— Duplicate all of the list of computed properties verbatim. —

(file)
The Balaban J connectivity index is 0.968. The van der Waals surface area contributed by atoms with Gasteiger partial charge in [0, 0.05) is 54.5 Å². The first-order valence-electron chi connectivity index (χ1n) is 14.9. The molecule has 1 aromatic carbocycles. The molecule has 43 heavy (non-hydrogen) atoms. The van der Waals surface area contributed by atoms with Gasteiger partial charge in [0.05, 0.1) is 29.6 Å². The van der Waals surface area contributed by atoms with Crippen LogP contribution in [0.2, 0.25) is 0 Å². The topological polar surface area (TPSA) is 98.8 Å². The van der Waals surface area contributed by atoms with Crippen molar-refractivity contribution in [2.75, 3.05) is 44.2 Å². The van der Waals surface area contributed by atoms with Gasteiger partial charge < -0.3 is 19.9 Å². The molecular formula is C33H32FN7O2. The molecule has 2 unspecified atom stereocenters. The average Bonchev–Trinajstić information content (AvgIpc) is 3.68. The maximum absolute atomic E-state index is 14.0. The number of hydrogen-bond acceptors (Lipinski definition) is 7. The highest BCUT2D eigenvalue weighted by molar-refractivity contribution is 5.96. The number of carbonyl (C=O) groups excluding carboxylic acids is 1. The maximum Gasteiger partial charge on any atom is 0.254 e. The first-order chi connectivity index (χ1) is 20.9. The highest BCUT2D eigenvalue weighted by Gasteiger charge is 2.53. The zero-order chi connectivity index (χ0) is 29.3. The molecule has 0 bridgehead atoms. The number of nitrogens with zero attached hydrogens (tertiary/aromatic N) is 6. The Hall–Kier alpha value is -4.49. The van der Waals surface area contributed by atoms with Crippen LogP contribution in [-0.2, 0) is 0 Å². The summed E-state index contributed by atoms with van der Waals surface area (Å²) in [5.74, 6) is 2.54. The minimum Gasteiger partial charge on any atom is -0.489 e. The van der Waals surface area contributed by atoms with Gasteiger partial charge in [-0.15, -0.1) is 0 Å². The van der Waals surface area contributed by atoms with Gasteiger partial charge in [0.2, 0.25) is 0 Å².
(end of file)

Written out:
The Balaban J connectivity index is 0.968. The van der Waals surface area contributed by atoms with Gasteiger partial charge in [0, 0.05) is 54.5 Å². The first-order valence-electron chi connectivity index (χ1n) is 14.9. The molecule has 1 aromatic carbocycles. The molecule has 43 heavy (non-hydrogen) atoms. The van der Waals surface area contributed by atoms with Gasteiger partial charge in [0.05, 0.1) is 29.6 Å². The van der Waals surface area contributed by atoms with Crippen LogP contribution in [0.2, 0.25) is 0 Å². The topological polar surface area (TPSA) is 98.8 Å². The van der Waals surface area contributed by atoms with Crippen molar-refractivity contribution in [2.75, 3.05) is 44.2 Å². The van der Waals surface area contributed by atoms with Gasteiger partial charge < -0.3 is 19.9 Å². The molecular formula is C33H32FN7O2. The molecule has 2 unspecified atom stereocenters. The average Bonchev–Trinajstić information content (AvgIpc) is 3.68. The maximum absolute atomic E-state index is 14.0. The number of hydrogen-bond acceptors (Lipinski definition) is 7. The highest BCUT2D eigenvalue weighted by molar-refractivity contribution is 5.96. The number of carbonyl (C=O) groups excluding carboxylic acids is 1. The maximum Gasteiger partial charge on any atom is 0.254 e. The first-order chi connectivity index (χ1) is 20.9. The highest BCUT2D eigenvalue weighted by Gasteiger charge is 2.53. The zero-order chi connectivity index (χ0) is 29.3. The molecule has 0 bridgehead atoms. The number of nitrogens with zero attached hydrogens (tertiary/aromatic N) is 6. The Hall–Kier alpha value is -4.49. The van der Waals surface area contributed by atoms with Crippen LogP contribution in [-0.2, 0) is 0 Å². The summed E-state index contributed by atoms with van der Waals surface area (Å²) in [5.74, 6) is 2.54. The minimum Gasteiger partial charge on any atom is -0.489 e. The van der Waals surface area contributed by atoms with Gasteiger partial charge in [-0.15, -0.1) is 0 Å². The van der Waals surface area contributed by atoms with Gasteiger partial charge in [0.2, 0.25) is 0 Å².